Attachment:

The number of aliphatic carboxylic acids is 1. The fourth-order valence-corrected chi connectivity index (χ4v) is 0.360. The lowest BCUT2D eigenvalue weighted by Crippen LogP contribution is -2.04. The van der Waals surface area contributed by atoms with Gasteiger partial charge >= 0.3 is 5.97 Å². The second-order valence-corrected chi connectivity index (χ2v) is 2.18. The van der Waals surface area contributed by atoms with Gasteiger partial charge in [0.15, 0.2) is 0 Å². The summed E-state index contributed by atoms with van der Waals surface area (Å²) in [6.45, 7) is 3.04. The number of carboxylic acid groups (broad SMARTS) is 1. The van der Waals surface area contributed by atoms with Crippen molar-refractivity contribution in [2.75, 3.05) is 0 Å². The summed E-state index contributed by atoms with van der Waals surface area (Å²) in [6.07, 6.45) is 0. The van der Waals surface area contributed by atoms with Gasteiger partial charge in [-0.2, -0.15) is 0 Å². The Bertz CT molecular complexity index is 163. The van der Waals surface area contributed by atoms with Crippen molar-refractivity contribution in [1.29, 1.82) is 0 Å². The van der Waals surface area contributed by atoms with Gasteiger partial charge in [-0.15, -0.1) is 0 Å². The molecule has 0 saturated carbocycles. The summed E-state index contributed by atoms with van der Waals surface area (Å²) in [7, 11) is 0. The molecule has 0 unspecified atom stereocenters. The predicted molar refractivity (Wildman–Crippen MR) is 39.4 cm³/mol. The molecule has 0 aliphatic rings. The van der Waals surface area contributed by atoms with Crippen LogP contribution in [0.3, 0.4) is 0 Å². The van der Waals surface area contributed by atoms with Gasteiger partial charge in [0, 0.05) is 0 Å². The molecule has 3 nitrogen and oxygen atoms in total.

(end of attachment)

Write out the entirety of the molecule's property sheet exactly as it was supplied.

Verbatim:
The number of aliphatic carboxylic acids is 1. The fourth-order valence-corrected chi connectivity index (χ4v) is 0.360. The lowest BCUT2D eigenvalue weighted by Crippen LogP contribution is -2.04. The van der Waals surface area contributed by atoms with Gasteiger partial charge >= 0.3 is 5.97 Å². The second-order valence-corrected chi connectivity index (χ2v) is 2.18. The van der Waals surface area contributed by atoms with Gasteiger partial charge in [0.15, 0.2) is 0 Å². The summed E-state index contributed by atoms with van der Waals surface area (Å²) in [6.45, 7) is 3.04. The number of carboxylic acid groups (broad SMARTS) is 1. The van der Waals surface area contributed by atoms with Crippen molar-refractivity contribution in [2.75, 3.05) is 0 Å². The summed E-state index contributed by atoms with van der Waals surface area (Å²) in [6.07, 6.45) is 0. The van der Waals surface area contributed by atoms with Gasteiger partial charge in [-0.2, -0.15) is 0 Å². The Bertz CT molecular complexity index is 163. The van der Waals surface area contributed by atoms with Crippen molar-refractivity contribution in [1.29, 1.82) is 0 Å². The van der Waals surface area contributed by atoms with Gasteiger partial charge in [-0.15, -0.1) is 0 Å². The molecule has 0 saturated carbocycles. The summed E-state index contributed by atoms with van der Waals surface area (Å²) in [7, 11) is 0. The molecule has 0 unspecified atom stereocenters. The predicted molar refractivity (Wildman–Crippen MR) is 39.4 cm³/mol. The molecule has 0 aliphatic rings. The van der Waals surface area contributed by atoms with Crippen LogP contribution in [0.3, 0.4) is 0 Å². The van der Waals surface area contributed by atoms with Gasteiger partial charge in [0, 0.05) is 0 Å². The molecule has 3 nitrogen and oxygen atoms in total.